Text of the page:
Sound too low? Long term real sales growth per share has been around 1.8%. Even in the powerhouse 90’s, real (inflation adjusted) sales per share growth was a very average 1.9%. Compare this with my study which shows earnings growth for the ten years beginning 1993 was a meager 1% per year or 4% if you included

Grantham, optimist that he is, assumes that dividend yields for the next 7 years
will grow to 2.3%, up from the historically low 1.7% at which they are today.
Combine these two returns and you get 5.2% growth over the next 7 years (again
in real terms).

But then it gets ugly. The major component of stock markets returns is either
the increase or decrease of P/E valuations. If we see the P/E ratio return to
“fair value” or drop from 22 to 16, that reduces returns by a negative -4.5% per
year over the next seven years. Again, remember that 80% of the growth in the
stock market from 1982 to 1999 had nothing to do with earnings growth or
inflation. It was due entirely to an expansion of the P/E ratio, from single
digits in 1982 to around 32 in early 2000. What provided the wind in the sails
in the boom will be the drag of a heavy anchor as valuations revert to the mean.

Profit margins are the final component. Today they are high, almost off the top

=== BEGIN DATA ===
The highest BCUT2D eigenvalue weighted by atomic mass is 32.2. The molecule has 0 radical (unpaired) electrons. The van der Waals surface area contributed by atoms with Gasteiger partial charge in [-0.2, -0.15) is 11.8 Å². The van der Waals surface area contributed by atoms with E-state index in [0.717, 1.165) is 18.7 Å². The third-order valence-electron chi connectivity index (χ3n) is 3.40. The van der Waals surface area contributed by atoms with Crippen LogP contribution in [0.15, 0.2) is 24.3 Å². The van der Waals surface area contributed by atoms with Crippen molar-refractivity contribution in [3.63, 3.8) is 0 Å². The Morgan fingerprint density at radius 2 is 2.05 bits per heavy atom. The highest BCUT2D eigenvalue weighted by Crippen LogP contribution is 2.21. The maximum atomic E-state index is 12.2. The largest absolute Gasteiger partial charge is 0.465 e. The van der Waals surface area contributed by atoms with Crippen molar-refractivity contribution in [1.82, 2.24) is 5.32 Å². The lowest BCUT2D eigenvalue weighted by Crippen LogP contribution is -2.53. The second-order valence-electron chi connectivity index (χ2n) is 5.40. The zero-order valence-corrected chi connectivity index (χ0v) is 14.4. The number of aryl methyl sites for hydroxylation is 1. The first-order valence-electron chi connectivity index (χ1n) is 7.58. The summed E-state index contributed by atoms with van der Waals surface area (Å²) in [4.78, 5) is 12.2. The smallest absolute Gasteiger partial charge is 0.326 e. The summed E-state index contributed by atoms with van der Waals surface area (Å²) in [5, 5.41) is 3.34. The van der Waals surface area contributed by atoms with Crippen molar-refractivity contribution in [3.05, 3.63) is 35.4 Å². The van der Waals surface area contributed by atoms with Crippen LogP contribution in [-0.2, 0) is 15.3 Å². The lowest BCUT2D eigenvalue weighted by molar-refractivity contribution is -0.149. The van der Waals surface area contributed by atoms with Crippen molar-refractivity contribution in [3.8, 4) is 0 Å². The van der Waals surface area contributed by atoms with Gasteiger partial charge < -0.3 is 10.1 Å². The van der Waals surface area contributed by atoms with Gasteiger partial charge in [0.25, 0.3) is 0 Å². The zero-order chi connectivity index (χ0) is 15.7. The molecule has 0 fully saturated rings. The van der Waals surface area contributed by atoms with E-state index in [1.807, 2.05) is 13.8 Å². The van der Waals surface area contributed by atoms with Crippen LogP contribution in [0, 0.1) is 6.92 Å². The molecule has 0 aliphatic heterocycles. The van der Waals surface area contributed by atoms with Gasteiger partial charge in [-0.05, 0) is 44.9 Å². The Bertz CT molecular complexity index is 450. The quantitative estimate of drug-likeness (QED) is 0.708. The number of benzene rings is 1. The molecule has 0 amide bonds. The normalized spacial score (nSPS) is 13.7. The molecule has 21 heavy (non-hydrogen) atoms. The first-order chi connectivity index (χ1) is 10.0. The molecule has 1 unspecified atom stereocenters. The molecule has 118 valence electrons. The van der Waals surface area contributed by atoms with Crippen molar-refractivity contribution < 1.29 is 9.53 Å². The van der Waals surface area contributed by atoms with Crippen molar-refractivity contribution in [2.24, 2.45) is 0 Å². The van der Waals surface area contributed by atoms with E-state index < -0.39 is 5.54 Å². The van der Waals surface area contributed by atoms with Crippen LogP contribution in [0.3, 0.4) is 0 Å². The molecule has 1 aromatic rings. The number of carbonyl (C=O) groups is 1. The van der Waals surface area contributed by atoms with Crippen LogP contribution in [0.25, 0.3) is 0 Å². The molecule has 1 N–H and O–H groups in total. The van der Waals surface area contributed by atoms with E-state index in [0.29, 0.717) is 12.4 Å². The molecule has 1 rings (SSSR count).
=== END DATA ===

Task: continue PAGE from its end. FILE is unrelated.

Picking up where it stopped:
of the charts, at 7%. Historically, profit margins run around 4.9%. Grantham
(again, perhaps optimistically) thinks they will only fall to 6%.

Why would profit margins fall? Because as Grantham jokes, “If profit margins do
not mean revert, capitalism is broken.” What does he mean by that?

Any time margins get too high for a business, some competitor looks at them and
says, “I can do that cheaper and will be glad to take smaller margins.”
Competition serves to hold down prices and profit margins. Conversely, when
profit margins are too thin, businesses tend to fail thus opening the way for
the survivors to charge more.

This ebb and flow is part of the business cycle that began shortly after the
Medes started trading with the Persians. But if margins begin to erode, their
contribution to stock market growth will become negative. Grantham suggests that the result will be a negative real return of -2.1% per year over the next seven

Adding all four components together, and you get a compound real annual return
over the next seven years of a negative -1.7% a year. Add in expected inflation
and you still get less than 1% annual returns. Not a thrilling ride for
investors expecting 10%.
A Lean, Mean Reversion Machine – John Mauldin’s Weekly E-Letter, 6 Aug 2004

So, when we see stocks falling and the P/E ratio of the market overall contracting, we should remember it may be because investor has changed. The P/E ratio of American stocks is still not anywhere near the single-digit secular bear market lows. This is one reason why I do not anticipate huge gains by the overall market over the medium-term any more than Jeremy Grantham does.

It is investors’ struggle to understand this that drives stocks in bear markets to deep value levels. And we are clearly in a secular bear market.